There are some type of sea otters in this area. We saw them at the marina in Penang, swimming beneath the QE2 bar/restaurant. Shortly after we arrived here at Rebak Marina I saw 3 of the little creatures swimming near our dock late one afternoon. They were adorable because they stayed in close formation and would stick up their heads and turn directions in unison. Looked like a cartoon. Another cruiser said these are seals, but they are definitely not seals. When they dove and took off I could see their tails. These are sea otters. Funny thing is that no one has seen them again since that one afternoon shortly after we arrived here. Wonder why they haven't returned.
|Bill of S/V Estrellita; Howard & Linda of Dallas; us|
We have had the propane tank filled and the dive tanks filled. Prepping as much as possible so we can get out of here as soon as possible after our return from the trip home. Bill has completely disassembled and serviced most of our winches; there are 4 small winches remaining but those are almost never used. Maybe he will get to those while we are in Phuket waiting for the monsoon to fill in so we can sail to India. A friend has agreed to put our anchor chain back into the chain locker when it is returned from being re-galvanized. We had hoped that the chain would be finished before we left to fly home, but it won't arrive back at our boat until 4 days after we leave. Thanks very much in advance to Bill on S/V Estrellita for re-stowing our anchor chain.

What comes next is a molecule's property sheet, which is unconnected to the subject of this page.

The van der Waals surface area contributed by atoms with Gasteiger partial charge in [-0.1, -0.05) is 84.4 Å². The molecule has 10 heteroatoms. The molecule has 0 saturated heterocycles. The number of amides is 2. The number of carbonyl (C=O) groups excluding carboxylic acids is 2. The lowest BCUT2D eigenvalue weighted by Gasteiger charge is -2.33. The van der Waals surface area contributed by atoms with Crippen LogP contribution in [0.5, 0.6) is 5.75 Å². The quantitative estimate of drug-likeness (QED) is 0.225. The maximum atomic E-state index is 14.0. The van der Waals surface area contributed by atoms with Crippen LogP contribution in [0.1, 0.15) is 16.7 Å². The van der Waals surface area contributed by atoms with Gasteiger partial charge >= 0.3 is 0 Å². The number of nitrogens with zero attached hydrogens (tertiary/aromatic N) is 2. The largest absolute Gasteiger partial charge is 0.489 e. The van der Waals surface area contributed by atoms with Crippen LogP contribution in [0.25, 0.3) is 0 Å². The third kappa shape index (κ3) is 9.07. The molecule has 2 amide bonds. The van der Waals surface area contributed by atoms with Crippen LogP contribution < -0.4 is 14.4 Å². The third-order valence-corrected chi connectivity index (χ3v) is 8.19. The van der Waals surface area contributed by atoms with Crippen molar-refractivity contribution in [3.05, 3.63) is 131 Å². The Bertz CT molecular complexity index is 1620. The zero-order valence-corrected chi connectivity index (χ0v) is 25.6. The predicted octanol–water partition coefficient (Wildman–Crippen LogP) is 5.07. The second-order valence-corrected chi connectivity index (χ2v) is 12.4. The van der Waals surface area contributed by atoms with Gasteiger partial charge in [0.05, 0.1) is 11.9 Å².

|S/V BeBe on the right|
There are 3 sister-ship Amels berthed in a row at this marina. That is unusual for this part of the world. We haven't seen very many Amels this far west -- none since leaving New Zealand, except for the one older Sharki model that visited Puteri Harbour Marina for a few weeks last spring. Then we get to this marina and find ourselves berthed next to 2 other Amels that are the exact model as ours. (Two are stern-to and the center one is bow-to the dock.) And there is another one dry-docked in the boat yard here. And all 4 are Super Maramu 2000s. The boat next to us is from Hamburg, Germany. The one next to it is from Gibraltar. And the one in the boat yard is from La Rochelle, France -- birthplace of all Amels. The German couple on the boat next to us have been gone since we arrived, and they returned this morning. We very much like the canvas awnings they have and learned that these were made here locally. Had we known about this earlier we would have had duplicates made for our boat. Now it is too late because we leave Tuesday morning for our trip home and there is not time to have the awnings manufactured. Oh well, guess we didn't need these after all. Wasn't meant to be.